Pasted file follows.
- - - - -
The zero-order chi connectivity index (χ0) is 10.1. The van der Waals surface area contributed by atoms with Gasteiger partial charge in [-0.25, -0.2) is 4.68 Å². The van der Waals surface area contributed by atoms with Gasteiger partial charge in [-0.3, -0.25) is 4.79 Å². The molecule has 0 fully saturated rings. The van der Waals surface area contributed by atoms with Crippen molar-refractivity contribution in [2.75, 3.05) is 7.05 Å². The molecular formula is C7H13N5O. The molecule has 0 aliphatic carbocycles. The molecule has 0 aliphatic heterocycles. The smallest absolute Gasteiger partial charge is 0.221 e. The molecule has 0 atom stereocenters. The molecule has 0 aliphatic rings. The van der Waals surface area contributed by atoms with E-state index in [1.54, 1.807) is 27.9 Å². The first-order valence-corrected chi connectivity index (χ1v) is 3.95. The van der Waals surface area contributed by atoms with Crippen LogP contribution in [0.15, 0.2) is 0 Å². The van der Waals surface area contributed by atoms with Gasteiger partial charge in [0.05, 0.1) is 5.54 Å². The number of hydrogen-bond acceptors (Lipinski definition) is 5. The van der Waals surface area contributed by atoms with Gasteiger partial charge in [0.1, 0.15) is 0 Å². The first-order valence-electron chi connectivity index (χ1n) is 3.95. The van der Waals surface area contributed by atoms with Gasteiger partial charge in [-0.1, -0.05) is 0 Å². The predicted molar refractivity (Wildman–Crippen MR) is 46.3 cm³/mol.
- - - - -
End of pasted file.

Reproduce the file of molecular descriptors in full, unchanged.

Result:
The zero-order chi connectivity index (χ0) is 10.1. The van der Waals surface area contributed by atoms with Gasteiger partial charge in [-0.25, -0.2) is 4.68 Å². The van der Waals surface area contributed by atoms with Gasteiger partial charge in [-0.3, -0.25) is 4.79 Å². The molecule has 0 fully saturated rings. The van der Waals surface area contributed by atoms with Crippen molar-refractivity contribution in [2.75, 3.05) is 7.05 Å². The molecular formula is C7H13N5O. The molecule has 0 aliphatic carbocycles. The molecule has 0 aliphatic heterocycles. The smallest absolute Gasteiger partial charge is 0.221 e. The molecule has 0 atom stereocenters. The molecule has 0 aliphatic rings. The van der Waals surface area contributed by atoms with E-state index in [1.54, 1.807) is 27.9 Å². The first-order valence-corrected chi connectivity index (χ1v) is 3.95. The van der Waals surface area contributed by atoms with Crippen LogP contribution in [0.15, 0.2) is 0 Å². The van der Waals surface area contributed by atoms with Gasteiger partial charge in [0.05, 0.1) is 5.54 Å². The number of hydrogen-bond acceptors (Lipinski definition) is 5. The van der Waals surface area contributed by atoms with Gasteiger partial charge in [0.1, 0.15) is 0 Å². The first-order valence-electron chi connectivity index (χ1n) is 3.95. The van der Waals surface area contributed by atoms with Gasteiger partial charge in [-0.1, -0.05) is 0 Å². The predicted molar refractivity (Wildman–Crippen MR) is 46.3 cm³/mol.